Have no fear that water is “feminine”,as it is only so according to essentialist notions of identity. Patriarchal religion would urge us to see it in this way, but there is no need to trust patriarchal versions of anything, given that the patriarchal priest is invested in maintaining specific power relations. We should rather distrust anything essentializing — at least until we can test it for ourselves and work out what its value might be.
Click to engorge
Try to ignore the images, in the first instance, which I supplied to show the ramifications of this conservative’s agenda.On the surface of it, the speaker is simply calling for honesty and for balance in our thinking. We could read his words as saying, “Let’s not get all overwrought just because a boss, or other male representative does something wrong, sinning a bit. Instead, let’s open our hearts and realize that he does more good than harm.”
In fact, this seeming call for leniency and kindness hides a fundamental patriarchal ideological structure which is directly patterned by those right-wingers in the US who argue that it’s not so bad to be raped because at least that brings a child into the world.
So, Tony Abbott, our opposition leader, is implicitly arguing that male energy, no matter how forcefully or wrongfully applied, is always for the good. His words appeal to a traditional, metaphysical view that female energy is only ever passive and reactive, so it requires male energy to give it meaning, force and shape. That is why having a rapist’s child might be a good thing in the dark minds of sordid fellows — because a rapist is the embodiment of male energy and women allegedly need male energy if they are to become something other than dark matter.
Similarly, even a vicious boss or wife-battering husband could be considered to be doing women some good, by exposing women to the necessary male energy that she needs to come into being in a meaningful way. This is actually the conservative ideology that underlies a text that could otherwise seem benign or genteel to some ears.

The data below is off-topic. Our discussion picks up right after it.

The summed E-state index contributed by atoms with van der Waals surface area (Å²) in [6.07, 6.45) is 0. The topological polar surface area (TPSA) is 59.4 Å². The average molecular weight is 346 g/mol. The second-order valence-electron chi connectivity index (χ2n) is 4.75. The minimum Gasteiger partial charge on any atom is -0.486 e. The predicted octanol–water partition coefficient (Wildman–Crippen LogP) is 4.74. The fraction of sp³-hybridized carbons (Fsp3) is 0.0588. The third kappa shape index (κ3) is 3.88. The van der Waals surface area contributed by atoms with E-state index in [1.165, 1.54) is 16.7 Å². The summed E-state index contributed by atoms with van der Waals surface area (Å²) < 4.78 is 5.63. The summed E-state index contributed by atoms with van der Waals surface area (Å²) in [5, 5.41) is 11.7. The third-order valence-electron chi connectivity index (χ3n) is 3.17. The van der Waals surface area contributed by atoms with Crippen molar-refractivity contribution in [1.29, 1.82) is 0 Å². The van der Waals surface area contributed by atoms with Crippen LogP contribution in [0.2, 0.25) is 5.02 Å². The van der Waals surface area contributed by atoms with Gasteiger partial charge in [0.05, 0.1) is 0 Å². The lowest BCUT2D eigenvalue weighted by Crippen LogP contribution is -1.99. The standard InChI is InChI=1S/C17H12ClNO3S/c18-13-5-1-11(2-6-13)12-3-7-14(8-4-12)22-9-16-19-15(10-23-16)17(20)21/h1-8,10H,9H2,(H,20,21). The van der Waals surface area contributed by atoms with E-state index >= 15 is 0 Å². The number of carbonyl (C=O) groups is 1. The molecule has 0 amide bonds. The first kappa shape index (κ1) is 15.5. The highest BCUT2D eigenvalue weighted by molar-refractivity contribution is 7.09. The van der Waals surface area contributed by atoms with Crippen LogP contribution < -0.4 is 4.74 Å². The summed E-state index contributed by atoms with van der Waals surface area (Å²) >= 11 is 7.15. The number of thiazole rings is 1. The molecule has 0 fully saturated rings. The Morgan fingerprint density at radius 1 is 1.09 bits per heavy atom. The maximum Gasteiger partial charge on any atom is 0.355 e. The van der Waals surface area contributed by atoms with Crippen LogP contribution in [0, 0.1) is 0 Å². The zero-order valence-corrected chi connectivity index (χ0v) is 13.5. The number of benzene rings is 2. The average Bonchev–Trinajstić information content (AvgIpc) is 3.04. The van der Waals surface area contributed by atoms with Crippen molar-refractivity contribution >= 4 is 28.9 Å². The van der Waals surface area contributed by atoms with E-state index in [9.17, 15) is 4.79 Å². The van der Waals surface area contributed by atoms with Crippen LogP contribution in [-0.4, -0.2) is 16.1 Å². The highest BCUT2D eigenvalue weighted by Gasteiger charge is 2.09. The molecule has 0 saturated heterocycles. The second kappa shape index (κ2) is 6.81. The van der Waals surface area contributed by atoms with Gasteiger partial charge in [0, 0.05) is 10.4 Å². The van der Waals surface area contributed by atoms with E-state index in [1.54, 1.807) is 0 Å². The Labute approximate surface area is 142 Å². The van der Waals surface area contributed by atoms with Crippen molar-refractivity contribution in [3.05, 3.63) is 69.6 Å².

2. “Metaphysical” means imaginary. It means it has no relationship to reality. Nonetheless, many people live their lives as if metaphysical notions about the world were true. If enough people do that, it can change the real texture and experience of reality for a lot of people. To take one example, if women believe they are inherently passive they will wait for men to act, and not enjoying life on their own terms. That is why metaphysical precepts are so insidious.
According to the principles of shamanism, what one says doesn’t have to be True, but it has to work. By contrast, patriarchal reasoning demands that something has to be true when it is based on authority. However, it can neither show that its principles work, nor produce its authority. One may not be better off with shamanistic texts, but at least one is not worse off.
Temporary physical injury and blindness are essential to a shaman, for they ultimately enable him or her to see better.
Shamanic injuries lead to a compulsion to cross a bridge from one side of consciousness into another and in effect to join two opposing levels of consciousness together. Traditionally, shamans seek to retain the injurious darts in their bodies in order to keep hold of magic power. Whereas shamanic injury leads to a darkening of normative perceptions, it enhances others. Blindness forces one to rely on senses other than vision. Needing to function without sight or health, one develops aspects of one’s awareness that would otherwise never be developed. Nietzsche is typical in this pattern, as is his 20th Century French protégé, Georges Bataille. The result is a “double vision”, whereby two levels of reality can be compared and data extracted from combining their vectors in much the same way as the brain combines information from the left eye and the right eye to produce a third level of consciousness — depth perception.